Saturday, June 14, 2008

Lifeboat (1944)

Although I wouldn't consider Lifeboat to be one of Hitchcock's best films, it is still worth seeing. Straying away from his niche of suspenseful mysteries, Hitch goes into an examination of characters and human nature as he sticks seven survivors of a shipwreck on a lifeboat, as well as a survivor from the Nazi U-Boat that sunk them.

Tallulah Bankhead plays Connie Porter, a world famous photographer and reporter who was covering the war in Europe and traveling to Bermuda when the ship was sunk. She is seemingly very self-absorbed and the only thing that seems to matter to her is getting material for her book.

Gus Smith (William Bendix) was a crewman aboard the ship. He was at the wheel when the ship went down, and was hit in the leg with some shrapnel and is very worried about becoming gimpy if his leg doesn't heal. Gus has German heritage, and has changed his name from Schmidt to Smith out of embarrassment and shame of the Nazis. Back home he has a girl named Rosie whom he loves very much, and he is worried that if he returns a gimp that she may leave him for another man.

John Hodiak is John Kovac, an engine room worker and tattooed bad boy. He is a born leader, but his brash personality and attitude make the others distrust his judgment at times. When the Nazi is brought on board Kovac immediately distrusts him and wants him thrown overboard. Kovac also has an immediate strong distaste for Connie and her selfish attitude.

Charles Rittenhouse, or Ritt as he likes to be called (Henry Hull) is a self-made millionaire with many factories stateside. Ritt is friends with Connie from the ship, and they are very buddy-buddy with each other on the lifeboat. He loves to play poker, and passes his time on board the lifeboat by playing cards with Kovac.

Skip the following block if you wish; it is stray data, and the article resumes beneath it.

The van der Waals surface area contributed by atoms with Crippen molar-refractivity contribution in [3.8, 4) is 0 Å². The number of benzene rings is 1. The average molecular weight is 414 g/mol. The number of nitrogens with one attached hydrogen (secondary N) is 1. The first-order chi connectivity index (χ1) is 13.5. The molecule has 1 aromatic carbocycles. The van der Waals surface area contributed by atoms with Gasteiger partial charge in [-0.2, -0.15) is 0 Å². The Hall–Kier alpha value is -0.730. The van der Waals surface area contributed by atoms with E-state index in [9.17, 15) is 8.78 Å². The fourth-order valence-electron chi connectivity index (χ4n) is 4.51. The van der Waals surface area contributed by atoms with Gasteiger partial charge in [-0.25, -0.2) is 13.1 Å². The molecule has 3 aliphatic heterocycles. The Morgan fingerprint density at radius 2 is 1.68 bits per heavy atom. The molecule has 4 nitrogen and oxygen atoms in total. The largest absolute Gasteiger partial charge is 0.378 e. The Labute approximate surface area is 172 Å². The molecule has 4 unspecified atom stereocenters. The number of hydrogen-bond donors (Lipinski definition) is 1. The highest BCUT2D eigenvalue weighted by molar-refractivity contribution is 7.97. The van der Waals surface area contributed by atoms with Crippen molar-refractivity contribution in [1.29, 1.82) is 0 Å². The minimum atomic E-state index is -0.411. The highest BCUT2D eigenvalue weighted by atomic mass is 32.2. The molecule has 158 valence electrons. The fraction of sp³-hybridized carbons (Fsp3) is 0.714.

Mary Anderson plays Alice MacKenzie, a medical officer in the U.S. Army. For her the shipwreck was a blessing in disguise because the boat was eventually going to take her to London where she had some trouble with a married man. Alice is a very pretty young woman, and there seems to be some kind of romance brewing between her and Sparks (Hume Cronyn). Sparks is a Merchant Marine whom you don't really learn much about. He seems to be a good man, and does a good job of keeping his cool in rough situations.

Joe (Canada Lee) is the last of the survivors from the ship. He is the only African-American on the lifeboat, and is a sympathetic and good-natured character; a rarity in films during this time period. He is an ex-pickpocket who is leading a good life with his wife and children. He also seems to have known Connie and Ritt from before, and spends a great deal of time playing the flute.

Willy the Nazi (Walter Slezak) is the only survivor from the U-Boat that shot down the ship. No one really knows whether to trust him or not at the beginning, or whether or not to even let him live. He seems like an all-right fellow but you really can't trust a Nazi. He is only able to communicate through Connie who is the only one aboard who speaks German.

Lifeboat is worth watching, especially if you're a Hitchcock fan who would like to see something different. Hitch does a great job of giving us unique characters and unique reactions to a group mentality as well as difficult moral situations. William Bendix is the brightest star of the picture in my opinion, he gained my respect as an actor in his debut role in Woman of the Year and he is just as superb in Lifeboat as he is in the previously mentioned.

If you have yet to see a Hitchcock picture, I would not start with Lifeboat, as you will not get a good feel for his directorial style. I would definitely recommend it for future viewing, but I would get you started with Vertigo or North by Northwest (which happen to be two of my all-time favorite films).

Lifeboat is based off of a novella by John Steinbeck, which alone is reason enough to see the film. It is impossible for me to say whether or not Hitch stuck to Steinbeck's story because the Steinbeck story has never been published. I have been led to understand however that if you would like to view a copy of it then you can make an appointment at the National Steinbeck Center in Carmel, California. Worth watching, especially if you're a fan of Hitchcock or Steinbeck. Overall 3.0/4 Stars Grade = B+